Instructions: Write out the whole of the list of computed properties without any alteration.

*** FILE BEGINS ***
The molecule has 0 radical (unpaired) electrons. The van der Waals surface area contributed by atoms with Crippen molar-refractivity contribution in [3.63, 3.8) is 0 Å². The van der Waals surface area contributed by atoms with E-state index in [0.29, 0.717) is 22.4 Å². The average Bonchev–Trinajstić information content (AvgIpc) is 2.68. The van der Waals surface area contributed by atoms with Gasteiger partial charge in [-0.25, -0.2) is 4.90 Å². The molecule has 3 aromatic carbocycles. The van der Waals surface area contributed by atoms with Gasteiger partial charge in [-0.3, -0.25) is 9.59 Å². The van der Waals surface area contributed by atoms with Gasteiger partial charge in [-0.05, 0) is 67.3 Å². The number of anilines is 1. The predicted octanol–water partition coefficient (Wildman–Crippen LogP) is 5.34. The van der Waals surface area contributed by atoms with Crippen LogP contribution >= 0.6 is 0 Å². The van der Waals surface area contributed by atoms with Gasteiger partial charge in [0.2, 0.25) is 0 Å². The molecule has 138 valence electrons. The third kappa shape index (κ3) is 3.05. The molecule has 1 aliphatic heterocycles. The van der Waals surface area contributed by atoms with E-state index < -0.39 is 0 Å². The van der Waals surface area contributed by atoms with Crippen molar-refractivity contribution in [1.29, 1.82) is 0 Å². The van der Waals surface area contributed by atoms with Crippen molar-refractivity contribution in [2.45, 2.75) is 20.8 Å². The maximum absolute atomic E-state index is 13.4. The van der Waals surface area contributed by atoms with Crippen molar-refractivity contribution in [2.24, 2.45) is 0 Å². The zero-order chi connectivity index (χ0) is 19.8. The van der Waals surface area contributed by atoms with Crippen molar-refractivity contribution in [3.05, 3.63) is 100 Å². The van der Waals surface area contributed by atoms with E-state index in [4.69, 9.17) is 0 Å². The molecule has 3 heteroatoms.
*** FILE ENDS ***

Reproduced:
The molecule has 0 radical (unpaired) electrons. The van der Waals surface area contributed by atoms with Crippen molar-refractivity contribution in [3.63, 3.8) is 0 Å². The van der Waals surface area contributed by atoms with E-state index in [0.29, 0.717) is 22.4 Å². The average Bonchev–Trinajstić information content (AvgIpc) is 2.68. The van der Waals surface area contributed by atoms with Gasteiger partial charge in [-0.25, -0.2) is 4.90 Å². The molecule has 3 aromatic carbocycles. The van der Waals surface area contributed by atoms with Gasteiger partial charge in [-0.3, -0.25) is 9.59 Å². The van der Waals surface area contributed by atoms with Gasteiger partial charge in [-0.05, 0) is 67.3 Å². The number of anilines is 1. The predicted octanol–water partition coefficient (Wildman–Crippen LogP) is 5.34. The van der Waals surface area contributed by atoms with Crippen LogP contribution >= 0.6 is 0 Å². The van der Waals surface area contributed by atoms with Gasteiger partial charge in [0.2, 0.25) is 0 Å². The molecule has 138 valence electrons. The third kappa shape index (κ3) is 3.05. The molecule has 1 aliphatic heterocycles. The van der Waals surface area contributed by atoms with E-state index < -0.39 is 0 Å². The van der Waals surface area contributed by atoms with Crippen molar-refractivity contribution in [1.29, 1.82) is 0 Å². The van der Waals surface area contributed by atoms with Crippen molar-refractivity contribution in [2.45, 2.75) is 20.8 Å². The maximum absolute atomic E-state index is 13.4. The van der Waals surface area contributed by atoms with Crippen molar-refractivity contribution in [2.24, 2.45) is 0 Å². The zero-order chi connectivity index (χ0) is 19.8. The van der Waals surface area contributed by atoms with Crippen molar-refractivity contribution in [3.05, 3.63) is 100 Å². The van der Waals surface area contributed by atoms with E-state index in [4.69, 9.17) is 0 Å². The molecule has 3 heteroatoms.